How to Marry a Werewolf by Gail Carriger charts the adventures of eccentric geologist Faith Wigglesworth, as she heads to London after an indiscretion, to find a werewolf husband.
The monsters left Faith ruined in the eyes of society, so now they’re her only option. Rejected by her family, Faith crosses the Atlantic, looking for a marriage of convenience and revenge.
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At a cheap hotel in Mexico, defrocked priest Lawrence Shannon clashes with bawdy hotel owner Maxine Faulk, and meets a saintly seeming drifter and artist, Hannah Jelkes, travelling with her elderly grandfather. Fever, stormy weather and lust wrack this Southern Gothic play by Tennessee Williams.
Continue reading “Night of the Iguana by Tennessee Williams”
In a near-future dystopian United States, the conflict between the pro-choice and pro-life movements escalated into a second civil war…
Continue reading “Unwind by Neal Shusterman”
In 2029 CE, the Earth is run by the Unity organisation after a devastating world war. Unity runs the planet, controlling humans from childhood education onwards, gaining authority by using a series of AI called Vulcan. But it faces rebellion from the Healer movement, led by the charismatic preacher Frank Fields.
Unity Director William Barris discovers that the Vulcan 3 computer has become sentient. It is considering drastic action to combat what it sees as a threat to itself. And that there is corruption in Unity, with his superior having secret meetings with Vulcan 2…
Continue reading “Vulcan’s Hammer by Philip K Dick”
Altered States by Anita Brookner is a excellent novel of the ‘repressed, English, and unreliable’ genre perfected by authors like Kazuo Ishiguro. It follows solicitor Alan Sherwood, his failed marriage, his blended family and the object of his obsession.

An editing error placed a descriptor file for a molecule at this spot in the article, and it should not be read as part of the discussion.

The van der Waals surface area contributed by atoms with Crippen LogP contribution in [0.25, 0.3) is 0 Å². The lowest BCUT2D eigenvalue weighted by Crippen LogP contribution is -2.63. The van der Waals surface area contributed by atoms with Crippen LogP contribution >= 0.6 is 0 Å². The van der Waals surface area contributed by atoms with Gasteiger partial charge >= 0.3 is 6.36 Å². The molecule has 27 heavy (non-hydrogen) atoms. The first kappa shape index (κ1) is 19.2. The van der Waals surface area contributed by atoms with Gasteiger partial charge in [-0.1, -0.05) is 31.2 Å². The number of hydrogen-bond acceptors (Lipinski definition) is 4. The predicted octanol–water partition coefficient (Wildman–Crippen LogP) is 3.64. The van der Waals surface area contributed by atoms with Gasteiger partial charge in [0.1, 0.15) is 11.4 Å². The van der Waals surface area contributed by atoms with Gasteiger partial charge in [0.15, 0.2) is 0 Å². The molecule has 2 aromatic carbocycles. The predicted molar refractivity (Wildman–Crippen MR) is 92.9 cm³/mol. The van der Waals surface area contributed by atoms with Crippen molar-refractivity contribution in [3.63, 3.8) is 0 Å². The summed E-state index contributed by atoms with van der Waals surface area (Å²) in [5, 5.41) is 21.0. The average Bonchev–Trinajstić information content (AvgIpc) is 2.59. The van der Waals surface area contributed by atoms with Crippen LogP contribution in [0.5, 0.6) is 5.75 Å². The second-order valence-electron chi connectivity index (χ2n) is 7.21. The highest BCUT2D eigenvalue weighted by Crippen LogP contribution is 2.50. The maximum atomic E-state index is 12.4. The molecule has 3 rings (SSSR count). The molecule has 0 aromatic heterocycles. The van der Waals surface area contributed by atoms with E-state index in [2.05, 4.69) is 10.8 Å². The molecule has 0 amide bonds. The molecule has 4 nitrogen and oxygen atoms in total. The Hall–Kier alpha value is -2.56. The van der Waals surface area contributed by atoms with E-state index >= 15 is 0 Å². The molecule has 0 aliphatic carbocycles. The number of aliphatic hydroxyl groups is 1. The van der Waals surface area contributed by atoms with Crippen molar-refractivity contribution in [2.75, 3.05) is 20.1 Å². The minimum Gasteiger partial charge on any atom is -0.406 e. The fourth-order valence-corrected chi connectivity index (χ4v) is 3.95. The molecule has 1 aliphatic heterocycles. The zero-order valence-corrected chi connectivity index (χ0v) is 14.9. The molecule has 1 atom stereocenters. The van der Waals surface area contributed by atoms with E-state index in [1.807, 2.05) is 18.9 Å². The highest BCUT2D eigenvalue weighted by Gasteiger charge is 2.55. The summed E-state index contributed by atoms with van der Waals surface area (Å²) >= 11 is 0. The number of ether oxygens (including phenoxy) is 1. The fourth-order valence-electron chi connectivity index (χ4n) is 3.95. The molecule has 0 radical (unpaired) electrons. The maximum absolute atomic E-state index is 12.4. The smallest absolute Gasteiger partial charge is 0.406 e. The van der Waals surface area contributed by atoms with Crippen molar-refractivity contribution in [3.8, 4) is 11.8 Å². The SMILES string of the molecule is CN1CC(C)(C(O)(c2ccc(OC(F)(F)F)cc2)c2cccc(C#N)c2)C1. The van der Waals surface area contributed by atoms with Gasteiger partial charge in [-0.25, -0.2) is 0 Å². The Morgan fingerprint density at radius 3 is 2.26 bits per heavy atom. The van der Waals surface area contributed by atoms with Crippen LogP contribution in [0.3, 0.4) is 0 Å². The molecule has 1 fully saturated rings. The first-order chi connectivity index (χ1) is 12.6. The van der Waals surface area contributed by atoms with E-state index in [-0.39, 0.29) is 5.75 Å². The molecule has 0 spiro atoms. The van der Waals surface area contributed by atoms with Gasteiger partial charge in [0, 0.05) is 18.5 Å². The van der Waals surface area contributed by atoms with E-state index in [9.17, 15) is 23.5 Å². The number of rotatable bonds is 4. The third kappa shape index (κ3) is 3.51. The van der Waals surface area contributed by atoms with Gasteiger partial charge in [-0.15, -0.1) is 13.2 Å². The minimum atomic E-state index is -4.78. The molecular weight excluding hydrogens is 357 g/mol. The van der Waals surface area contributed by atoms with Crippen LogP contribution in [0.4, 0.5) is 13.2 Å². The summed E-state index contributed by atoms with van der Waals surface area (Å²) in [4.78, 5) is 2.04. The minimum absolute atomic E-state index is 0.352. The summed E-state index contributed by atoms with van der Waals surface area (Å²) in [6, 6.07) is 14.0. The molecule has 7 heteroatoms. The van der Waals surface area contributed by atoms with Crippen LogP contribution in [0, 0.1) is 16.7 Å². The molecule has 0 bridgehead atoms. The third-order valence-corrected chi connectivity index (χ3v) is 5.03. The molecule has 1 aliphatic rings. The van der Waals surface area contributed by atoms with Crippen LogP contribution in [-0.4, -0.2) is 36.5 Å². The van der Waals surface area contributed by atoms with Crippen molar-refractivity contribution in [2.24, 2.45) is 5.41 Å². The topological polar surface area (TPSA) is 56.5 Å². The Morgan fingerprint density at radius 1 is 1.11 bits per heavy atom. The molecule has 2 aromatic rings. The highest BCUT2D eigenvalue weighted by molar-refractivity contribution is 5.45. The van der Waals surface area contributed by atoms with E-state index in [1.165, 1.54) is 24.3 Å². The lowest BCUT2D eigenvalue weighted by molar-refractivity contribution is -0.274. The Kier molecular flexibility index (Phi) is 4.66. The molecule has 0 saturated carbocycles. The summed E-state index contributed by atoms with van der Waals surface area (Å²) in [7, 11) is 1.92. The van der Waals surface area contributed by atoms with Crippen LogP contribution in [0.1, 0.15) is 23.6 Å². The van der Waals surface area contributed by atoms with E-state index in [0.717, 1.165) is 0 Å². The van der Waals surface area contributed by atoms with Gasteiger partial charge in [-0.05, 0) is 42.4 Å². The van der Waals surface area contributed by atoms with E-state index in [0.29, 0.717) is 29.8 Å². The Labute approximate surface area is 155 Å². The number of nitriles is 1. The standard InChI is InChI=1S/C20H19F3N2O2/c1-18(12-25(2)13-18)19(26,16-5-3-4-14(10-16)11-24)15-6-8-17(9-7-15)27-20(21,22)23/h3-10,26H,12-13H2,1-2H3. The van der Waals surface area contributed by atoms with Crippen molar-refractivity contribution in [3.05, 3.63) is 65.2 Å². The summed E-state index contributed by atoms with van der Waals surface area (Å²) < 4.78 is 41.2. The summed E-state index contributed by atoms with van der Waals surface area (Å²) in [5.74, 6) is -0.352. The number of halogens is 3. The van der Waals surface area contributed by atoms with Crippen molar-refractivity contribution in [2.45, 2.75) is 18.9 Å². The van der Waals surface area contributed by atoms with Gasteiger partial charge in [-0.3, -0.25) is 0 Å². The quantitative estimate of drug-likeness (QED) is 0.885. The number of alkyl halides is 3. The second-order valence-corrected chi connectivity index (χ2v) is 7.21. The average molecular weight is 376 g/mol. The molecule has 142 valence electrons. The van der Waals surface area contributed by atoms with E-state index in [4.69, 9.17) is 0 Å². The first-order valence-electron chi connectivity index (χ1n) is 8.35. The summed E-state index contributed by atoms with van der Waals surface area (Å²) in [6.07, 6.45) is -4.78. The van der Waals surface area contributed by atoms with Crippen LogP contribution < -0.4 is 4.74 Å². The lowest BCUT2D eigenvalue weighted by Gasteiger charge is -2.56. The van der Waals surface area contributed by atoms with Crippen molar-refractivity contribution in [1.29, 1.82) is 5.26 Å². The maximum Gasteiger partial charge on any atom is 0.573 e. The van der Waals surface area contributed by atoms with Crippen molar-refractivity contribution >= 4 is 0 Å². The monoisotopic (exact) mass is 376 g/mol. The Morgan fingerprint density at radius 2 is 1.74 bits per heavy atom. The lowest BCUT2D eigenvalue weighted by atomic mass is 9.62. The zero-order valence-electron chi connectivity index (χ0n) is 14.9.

This is the first time I’m reviewing a book I’m uncertain whether to recommend. The Passport is a slim novella by Nobel Prize Winner Herta Müller. I bought it at an antiques place, aged paper sandwiched between blue and white ceramic plates and tarnished hand saws. (spoilers)
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I’ve seen this going round the blogs and thought I’d do an adapted version for book lovers. I’m anxious right now, and I imagine a lot of you are too. So I’ve focused on comforting or cathartic books and interactive fiction recommends to help people relax and unwind.
Continue reading “Five Things in Literature”
Mask of the Plague Doctor is an interactive fiction text adventure by Peter Parrish, released under Choice of Games on the 23rd of April. You play as a doctor sent into the quarantined town of Thornback Hollow. Working with an army surgeon and an idealistic new medic, you have to work to eradicate the plague while unrest and religious conflict erupt in the town. And you’re on a time limit – if you can’t cure the disease, Baron Morlond waits outside the walls to purge the contagion by the sword.
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Help the Witch by Tom Cox is a collection of short stories and modern fables. It was published in 2018 and won a Shirley Jackson award. It was crowd funded through the site Unbound, to over 300% of it’s target.
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This review is of Make do and Mend (Keeping Family and Home Afloat on War Rations). It is a collection of delightfully reproduced WW2 leaflets, with a foreword by Jill Norman. It’s a beautiful snapshot of the past. It can be easy to romanticise the wartime era, and think that everyone knew how to sew, cook and fix their homes. In reality, the much lauded ‘Blitz Spirit’ was formed and reinforced with a lot of propaganda and hand holding. This included classes, radio shows and detailed leaflets. The leaflets covered home maintenance, fuel conservation, and tips on how to wash, store, and mend clothing.
They could even help you learn how to make do and mend today!
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